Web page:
StageSceneLA: “Terrific work” in APRIL, MAY & JUNE

April, May, & June may be more Lifetime Channel sitcom than Chekhov, but once the play gets past its expository-dialog crash course in four decades of family dysfunction, Gary Goldstein’s entertaining World Premiere look at three sisters so close in age they could almost be triplets yields its fair share of both laughter and emotional rewards.

Mom’s recent death has brought April (Jennifer Lee Laks), May (Jennifer Taub), and June (Meredith Thomas) back to their Long Island childhood home to pack up a lifetime of clutter and kitsch, and it doesn’t take long for forty or so years of grudges to resurface.

April still resents that since Dad would never shell out for a den, the sisters had to watch TV in the living room, and she accuses Daddy’s Girl May of always making excuses for their parents.

May still can’t get past the fact that April and June got scholarships and she didn’t (and she still blames everything that’s ever happened to her, “good, bad, and indifferent,” on “middle-child syndrome, a well-established fact.”) .

And this is even before June has arrived from Chicago, eager to change out of her stilettos and sexy black work sheath for the comfort of flats and lesbian plaid.

That’s right. Youngest sis is a gal-loving gal, info revealed in exposition that strives more for laughs than authenticity.

April: We’re like twins, but only one took her sweet time coming out.
May: No, that’d be June.
April: Actually, when it came to coming out, June spent no time at all.

Similar exchanges reveal that Dad was a drunk, Mom was an enabler who stuck around for the sake of the children, and that the two straight sisters have each married a version of their father, though with different results. (April: “I never wanted to repeat Mom’s mistakes while you validated her choices by forcing yourself to make the same ones.”)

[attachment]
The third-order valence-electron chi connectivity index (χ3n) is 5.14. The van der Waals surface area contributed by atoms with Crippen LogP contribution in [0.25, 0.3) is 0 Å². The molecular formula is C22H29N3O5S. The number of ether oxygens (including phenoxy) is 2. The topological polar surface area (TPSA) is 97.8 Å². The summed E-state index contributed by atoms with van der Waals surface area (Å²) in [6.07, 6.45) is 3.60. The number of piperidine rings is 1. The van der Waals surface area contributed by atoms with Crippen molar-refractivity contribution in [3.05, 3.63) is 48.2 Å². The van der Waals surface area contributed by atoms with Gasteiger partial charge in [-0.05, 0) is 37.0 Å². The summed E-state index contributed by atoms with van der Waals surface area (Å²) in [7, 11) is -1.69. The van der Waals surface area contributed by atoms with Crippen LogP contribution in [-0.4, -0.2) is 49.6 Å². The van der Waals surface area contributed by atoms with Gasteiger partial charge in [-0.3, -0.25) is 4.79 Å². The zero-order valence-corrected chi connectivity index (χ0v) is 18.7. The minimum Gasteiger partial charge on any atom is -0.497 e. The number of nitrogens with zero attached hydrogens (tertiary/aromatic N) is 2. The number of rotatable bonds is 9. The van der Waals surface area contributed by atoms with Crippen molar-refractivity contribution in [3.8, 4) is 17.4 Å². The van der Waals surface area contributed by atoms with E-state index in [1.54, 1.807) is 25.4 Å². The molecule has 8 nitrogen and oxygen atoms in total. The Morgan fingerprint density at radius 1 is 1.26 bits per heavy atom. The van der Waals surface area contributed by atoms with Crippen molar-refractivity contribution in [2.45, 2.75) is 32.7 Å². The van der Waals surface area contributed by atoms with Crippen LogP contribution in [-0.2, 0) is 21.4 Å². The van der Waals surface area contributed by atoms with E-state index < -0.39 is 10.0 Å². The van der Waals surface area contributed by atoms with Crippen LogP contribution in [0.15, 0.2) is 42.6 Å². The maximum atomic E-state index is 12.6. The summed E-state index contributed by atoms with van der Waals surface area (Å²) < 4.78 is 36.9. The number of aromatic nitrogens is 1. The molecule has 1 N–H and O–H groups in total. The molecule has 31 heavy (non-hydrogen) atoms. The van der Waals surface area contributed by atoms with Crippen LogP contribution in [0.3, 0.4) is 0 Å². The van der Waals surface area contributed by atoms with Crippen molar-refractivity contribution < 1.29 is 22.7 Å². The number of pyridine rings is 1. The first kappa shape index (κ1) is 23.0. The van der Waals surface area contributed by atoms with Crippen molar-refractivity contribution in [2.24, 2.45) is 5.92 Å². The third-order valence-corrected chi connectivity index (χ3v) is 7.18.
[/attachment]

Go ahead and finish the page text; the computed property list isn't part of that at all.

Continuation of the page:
As for June, youngest sis has fared no better in love than anyone else in her family, having recently split from a cheating Tess, though at least she and “the slut” didn’t tie the same-sex marital knot.

No wonder, then, that when the Chicago businesswoman notices that “it’s three o’clock New York time, eight p.m. London time,” meaning that they’re “running a little late for cocktail hour,” it matters not that Mom banished all liquor from the house after her boozer hubby’s death, June heads off to check and see if maybe there might just be a hidden bottle.

Three guesses as to what she finds and another as to whether or not this discovery loosens tongues just itching to get loosened.

I wish April, May, & June relied less on sitcom-style setup-and-punch for its laughs. (May: So, you and Kenny went tit for tat? April: Once Kenny started shopping for tit, I was all tat.)

Still, the deeper we delve into the three sisters’ lives, the more real April, May, & June (both the play and its titular trio) becomes, and when one of Mom’s drawers reveals a long-hidden secret stash of _____, expect heart-felt Act Two exchanges and a final fadeout that may hold no surprises but does offer significant rewards.

Director Terri Hanauer elicits some terrific work from a trio of L.A. favorites believably bonded by onstage sisterhood, from Laks’ tightly-wound, seemingly self-confident April to Taub’s earthy, self-deprecating May to Thomas’s sexy, salty-tongued June.

Scenic designer Jeff G. Rack’s appropriately kitschy living room has been lit with subtle expertise by Ric Zimmerman. Michèle Young’s costumes tell us much about each character before she even opens her mouth. And Joseph “Sloe” Slawinski gives April, May, & June a pitch-perfect Motown soundtrack, from Stevie Wonder’s show-opening “I Wish” to Diana Ross And The Supreme’s curtain call-backing “Reflections.”

April, May, & June is produced by David Hunt Stafford. Michele Bernath is assistant director. Don Solosan is stage manager and Richard Carner is assistant stage manager.

Ultimately, despite some too obvious dialog and too frequent reliance on sitcom humor, April, May, & June ends up working. These loving, hating, resenting, forgiving sisters have the ring of truth about them, and by time they bid farewell to their childhood home, we’ve come to care about all three. April, May, & June may not be Chekhov, but a crowd-pleaser it is.